Monday, August 9, 2010

Early Exposure: A Favor She May Not Even Know She Bestowed

I have a library in my head.

Now, don't be impressed -- it's fairly useless, poorly catalogued, and quite dusty in many areas. And ... it's comprised almost entirely of pop culture.

I am fully aware the day will likely never come wherein I save a busload of people from careening down a fiery ravine because I know that a meatball sub is Joey Tribbiani's favorite sandwich. I've accepted that. (Except, theoretically, during a particularly long, boring drive with no battery in the ol' iPod or discernable radio stations available. What? Boredom gives license to a vivid imagination.)

Where was I going with this? Oh, right ....

OK, so I know having useless trivial knowledge is, well ... generally useless, but a giant portion of this obscure wisdom falls firmly into the "music" class; a subject I could discuss endlessly.

I've been giving a lot of thought lately to the ideas I have, the beliefs I hold and the values I operate under. Not just what they are, but where they came from. Often, it traces back to my childhood, but sometimes all the way into my adolescent and teen years. For example, my disdain of the sight and even smell of black olives can be tied directly to a time of extreme economic challenge for my family, and my mother's inventiveness in creating something to fill our bellies with the waning contents of the pantry. Also, to this day, I'll let pretty much anyone lotion my feet because it was something my mother did to express love. Ah! And I just thought of another one -- I have a preternatural affinity for the Hoover Dam. "Whuh ..." you ask? Wait, wait, I totally know this one ... it's because for a great deal of my childhood, we had to cross the Dam to get to my grandmother's house. See? It all traces back.

And here we are at the subject for posting: music.

I was a seriously nerdy 7th grader, and my older sister, J., had just moved out of the family home. (In a bold and striking statement of independence, she moved into her friend's house next door.) It was a Saturday afternoon and I was rearranging our previously-shared space to be mine, ALL MINE. (BwuwahahaHA!)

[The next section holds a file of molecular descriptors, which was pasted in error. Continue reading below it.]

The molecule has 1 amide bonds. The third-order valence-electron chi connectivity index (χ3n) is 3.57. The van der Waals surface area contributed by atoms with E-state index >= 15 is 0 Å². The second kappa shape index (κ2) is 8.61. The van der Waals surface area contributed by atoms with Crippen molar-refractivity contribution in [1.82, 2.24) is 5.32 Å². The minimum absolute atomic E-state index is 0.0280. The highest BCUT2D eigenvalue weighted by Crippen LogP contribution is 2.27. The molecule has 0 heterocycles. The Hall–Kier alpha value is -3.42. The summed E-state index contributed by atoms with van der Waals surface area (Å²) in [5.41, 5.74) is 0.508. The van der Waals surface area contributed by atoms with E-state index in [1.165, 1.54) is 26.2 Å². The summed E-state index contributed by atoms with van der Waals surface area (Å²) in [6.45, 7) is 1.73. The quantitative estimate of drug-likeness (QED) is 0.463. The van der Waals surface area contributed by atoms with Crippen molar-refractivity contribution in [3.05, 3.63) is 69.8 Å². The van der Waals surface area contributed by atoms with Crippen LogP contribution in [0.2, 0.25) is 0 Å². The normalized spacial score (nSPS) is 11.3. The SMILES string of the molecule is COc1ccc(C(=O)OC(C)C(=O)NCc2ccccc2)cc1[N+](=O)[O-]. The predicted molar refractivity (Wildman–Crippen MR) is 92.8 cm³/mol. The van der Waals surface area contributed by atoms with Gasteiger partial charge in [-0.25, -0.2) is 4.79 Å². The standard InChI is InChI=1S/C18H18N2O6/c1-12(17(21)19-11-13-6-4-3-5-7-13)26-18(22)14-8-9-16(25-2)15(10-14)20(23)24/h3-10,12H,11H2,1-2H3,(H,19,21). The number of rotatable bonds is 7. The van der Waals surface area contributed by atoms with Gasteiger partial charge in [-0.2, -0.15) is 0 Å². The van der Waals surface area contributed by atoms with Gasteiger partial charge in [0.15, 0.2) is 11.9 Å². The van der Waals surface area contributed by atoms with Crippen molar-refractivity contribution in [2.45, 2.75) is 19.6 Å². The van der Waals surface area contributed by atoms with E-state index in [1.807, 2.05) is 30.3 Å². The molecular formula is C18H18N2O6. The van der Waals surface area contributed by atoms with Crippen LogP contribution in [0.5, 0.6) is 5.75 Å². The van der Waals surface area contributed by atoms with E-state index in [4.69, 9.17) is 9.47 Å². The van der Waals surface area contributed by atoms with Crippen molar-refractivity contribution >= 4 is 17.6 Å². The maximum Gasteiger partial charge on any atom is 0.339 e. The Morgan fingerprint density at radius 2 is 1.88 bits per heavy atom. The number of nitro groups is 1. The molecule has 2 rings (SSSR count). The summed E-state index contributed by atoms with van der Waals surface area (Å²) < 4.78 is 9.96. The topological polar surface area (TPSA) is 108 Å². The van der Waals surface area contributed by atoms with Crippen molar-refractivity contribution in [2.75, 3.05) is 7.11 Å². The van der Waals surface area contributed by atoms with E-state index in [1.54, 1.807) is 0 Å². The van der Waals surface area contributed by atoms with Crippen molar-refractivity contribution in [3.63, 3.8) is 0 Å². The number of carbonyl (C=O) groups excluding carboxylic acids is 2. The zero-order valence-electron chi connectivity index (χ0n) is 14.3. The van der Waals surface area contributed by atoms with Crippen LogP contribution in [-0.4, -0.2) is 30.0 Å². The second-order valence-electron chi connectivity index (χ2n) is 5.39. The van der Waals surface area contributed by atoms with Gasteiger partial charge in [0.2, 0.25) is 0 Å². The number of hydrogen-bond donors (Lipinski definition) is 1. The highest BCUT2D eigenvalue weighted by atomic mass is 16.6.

Among her leavings was a putty-colored audio cassette displaying the K-Tel logo, provocatively proclaiming, " Danger: High Voltage".

"My God," I thought, my heart racing. What could possibly be on this tape? Profanity? Sexual references? Cold War secrets chanted by mysterious pop stars? I didn't care how naughty it was, I instinctively knew my world was about to expand and by gum, I was IN.

Practically tripping over myself to find a tape player, I settled in among the upheaval that can only happen in the room of two teenage girls and had myself a listen.

What I heard not only expanded my little universe, but flat-out ROCKED it.

Up to this point, my musical tastes mirrored that of my parents': Neil Diamond (rule #1: thou shall not disparage Mr. Diamond), Marty Robbins, The Statler Brothers, Jim Croce, James Taylor and anything that hit the folk charts in the 70's. A few years prior, J. had begun her high-school career as a pom-pon girl and because of that I'd heard a little bit of Prince, Madonna and The Go-Go's--the danceable pop one needs for a proper eight-count.

But this, well this was different. A few of these songs had something more. My heart beat faster, my head nodded almost on it's own accord and my toes took on a tapping life of their own accord. A discernable baseline, real drums up front, sometimes a throaty guitar and all in your face with a notable lack of well, sheer popiness.

Before you get your pop panties in a wad, let me just say that I LOVE me some pop: N'Sync, Britney, Huey Lewis AND his News, Wham!, the Material Girl; I love it all, but there was something about rock that dug deep and sunk in its claws. And I've never asked it to leave. Ah, who are we kidding? I still seek it out.

That one cassette was the nexus of a love that's gotten me up in the morning, bonded me with complete strangers in concert venues, pulled me through scores of relationships and turned into lullabies for a cranky infant some eighteen years past. (What? Hasn't everybody rocked an angry, crying, raisin while softly singing Kiss', "Beth" at two o'clock in the morning? Don't knock it--'worked like a CHARM.)

Over the next few years, before she moved to Europe with the military, J. left musical droppings for me pretty frequently. Bad Company (Val-uh-REEE!), Journey and Foreigner completed the base for a multi-layered, cross-generational catalog of songs and memories that still and will, I hope, forever pluck a visceral chord deep inside of me. And always, always, take me back to being a young teenage girl in Mohave County, Arizona.

Raise your coffee cups for a toast, y'all:

To Julia -- for forgetting music so I may play it loud.

Rock. On.

1 comment:

wearethejohnsons said...

You make me wish I had a big sister. Wow. Julia is lucky. You are both lucky. (And, "Ah, yes. Beth.")